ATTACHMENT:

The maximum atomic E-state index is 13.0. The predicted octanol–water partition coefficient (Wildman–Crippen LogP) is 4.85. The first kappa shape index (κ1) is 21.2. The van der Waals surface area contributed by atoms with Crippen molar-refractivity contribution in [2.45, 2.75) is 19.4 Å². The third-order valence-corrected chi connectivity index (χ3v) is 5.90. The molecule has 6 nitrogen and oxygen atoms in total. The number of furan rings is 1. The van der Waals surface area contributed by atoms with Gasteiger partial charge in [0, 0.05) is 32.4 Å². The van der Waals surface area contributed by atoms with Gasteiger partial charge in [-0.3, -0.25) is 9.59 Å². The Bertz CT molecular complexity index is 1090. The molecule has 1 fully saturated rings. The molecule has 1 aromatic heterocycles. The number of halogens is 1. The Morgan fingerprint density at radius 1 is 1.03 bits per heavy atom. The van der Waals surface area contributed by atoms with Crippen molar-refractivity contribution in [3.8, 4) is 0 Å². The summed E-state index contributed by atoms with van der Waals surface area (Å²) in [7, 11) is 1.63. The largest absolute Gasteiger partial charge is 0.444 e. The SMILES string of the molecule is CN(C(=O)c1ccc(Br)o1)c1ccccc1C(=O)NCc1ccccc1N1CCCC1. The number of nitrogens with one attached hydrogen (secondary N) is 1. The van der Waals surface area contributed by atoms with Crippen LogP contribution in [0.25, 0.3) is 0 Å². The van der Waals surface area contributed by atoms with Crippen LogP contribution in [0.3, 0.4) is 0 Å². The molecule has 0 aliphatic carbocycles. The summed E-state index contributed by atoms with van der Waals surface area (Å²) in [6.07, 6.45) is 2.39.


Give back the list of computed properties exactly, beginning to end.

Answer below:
The maximum atomic E-state index is 13.0. The predicted octanol–water partition coefficient (Wildman–Crippen LogP) is 4.85. The first kappa shape index (κ1) is 21.2. The van der Waals surface area contributed by atoms with Crippen molar-refractivity contribution in [2.45, 2.75) is 19.4 Å². The third-order valence-corrected chi connectivity index (χ3v) is 5.90. The molecule has 6 nitrogen and oxygen atoms in total. The number of furan rings is 1. The van der Waals surface area contributed by atoms with Gasteiger partial charge in [0, 0.05) is 32.4 Å². The van der Waals surface area contributed by atoms with Gasteiger partial charge in [-0.3, -0.25) is 9.59 Å². The Bertz CT molecular complexity index is 1090. The molecule has 1 fully saturated rings. The molecule has 1 aromatic heterocycles. The number of halogens is 1. The Morgan fingerprint density at radius 1 is 1.03 bits per heavy atom. The van der Waals surface area contributed by atoms with Crippen molar-refractivity contribution in [3.8, 4) is 0 Å². The summed E-state index contributed by atoms with van der Waals surface area (Å²) in [7, 11) is 1.63. The largest absolute Gasteiger partial charge is 0.444 e. The SMILES string of the molecule is CN(C(=O)c1ccc(Br)o1)c1ccccc1C(=O)NCc1ccccc1N1CCCC1. The number of nitrogens with one attached hydrogen (secondary N) is 1. The van der Waals surface area contributed by atoms with Crippen LogP contribution in [0.25, 0.3) is 0 Å². The van der Waals surface area contributed by atoms with Crippen LogP contribution in [0.3, 0.4) is 0 Å². The molecule has 0 aliphatic carbocycles. The summed E-state index contributed by atoms with van der Waals surface area (Å²) in [6.07, 6.45) is 2.39.